From Publishers Weekly
In this neat, high-concept thriller, Irvine (The Narrows
) introduces us to L.A. in the year 2040, where global warming and high-tech identity theft are daily facts of life. Martin Kindred, a mid-level insurance executive, works for a company pioneering a radical new prison cost-cutting program. Convicts serving life without parole are offered millions of dollars in exchange for immediately taking the needle, and Martin is tasked with vetting the prisoners for execution and presenting the awards to their beneficiaries. The controversial program immediately revitalizes the pro-life movement and puts increased strains on Martin's already fragile marriage. Then Martin's brother, a cop, is murdered and both the program and his life begin to unravel. This well-written, suspenseful and just slightly absurdist novel will appeal strongly to fans of classic dystopian science fiction with a smooth modern twist. (Apr.)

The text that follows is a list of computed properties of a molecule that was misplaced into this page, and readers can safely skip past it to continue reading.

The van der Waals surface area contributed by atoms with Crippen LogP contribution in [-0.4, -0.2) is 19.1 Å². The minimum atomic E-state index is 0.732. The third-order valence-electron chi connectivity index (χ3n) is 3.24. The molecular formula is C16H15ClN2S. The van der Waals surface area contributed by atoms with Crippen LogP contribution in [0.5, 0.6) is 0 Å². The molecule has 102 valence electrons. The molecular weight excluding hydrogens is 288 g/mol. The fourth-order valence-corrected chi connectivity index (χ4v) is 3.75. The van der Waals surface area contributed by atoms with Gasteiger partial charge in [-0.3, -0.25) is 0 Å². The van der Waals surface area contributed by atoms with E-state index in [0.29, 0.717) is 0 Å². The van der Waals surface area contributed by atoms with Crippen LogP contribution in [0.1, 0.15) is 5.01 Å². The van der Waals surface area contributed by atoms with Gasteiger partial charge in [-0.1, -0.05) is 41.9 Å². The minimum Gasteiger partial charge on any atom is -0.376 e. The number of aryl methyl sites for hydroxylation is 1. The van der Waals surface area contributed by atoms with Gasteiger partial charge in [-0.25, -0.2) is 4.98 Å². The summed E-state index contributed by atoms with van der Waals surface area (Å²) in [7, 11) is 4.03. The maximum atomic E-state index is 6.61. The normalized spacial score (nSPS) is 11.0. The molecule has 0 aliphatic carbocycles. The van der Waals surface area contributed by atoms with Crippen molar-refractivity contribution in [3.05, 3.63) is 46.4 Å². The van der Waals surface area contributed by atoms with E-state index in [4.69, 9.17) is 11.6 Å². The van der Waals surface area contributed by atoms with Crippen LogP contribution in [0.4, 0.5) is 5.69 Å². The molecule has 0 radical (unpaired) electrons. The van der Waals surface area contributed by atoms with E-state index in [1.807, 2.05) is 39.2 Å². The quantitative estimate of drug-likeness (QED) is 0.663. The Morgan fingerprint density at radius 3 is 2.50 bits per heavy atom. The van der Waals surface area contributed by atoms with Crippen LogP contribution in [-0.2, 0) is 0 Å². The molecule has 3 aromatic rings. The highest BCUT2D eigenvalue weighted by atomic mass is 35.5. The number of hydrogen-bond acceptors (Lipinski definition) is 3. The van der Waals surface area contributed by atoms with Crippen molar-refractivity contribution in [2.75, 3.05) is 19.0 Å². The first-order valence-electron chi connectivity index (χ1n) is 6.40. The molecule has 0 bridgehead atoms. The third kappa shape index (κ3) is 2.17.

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Painfully honest and not necessarily apt to think things through, Martin Kindred is the only man in his family who isn’t a cop. He has a lot to prove, he thinks, and being hired to be the front man for life-term buyouts seems like the perfect opportunity. “Life-term buyouts?” With ever-rising prison populations, the only solution seems to be privatization. The question then becomes how to make a profit. The answer is simple: offer those serving life without parole early buyouts; that is, give the prisoner millions for any specified beneficiary in exchange for accepting lethal injection. Martin is buyout’s public face, who reaps the benefits of attendant popularity but takes the fall when things go wrong. The political underpinnings of the buyout system start to come clear when Martin lets it get personal. Irvine expertly manages an atmosphere of pressure and political machination to complement the development of a discomfiting imagined future. --Regina Schroeder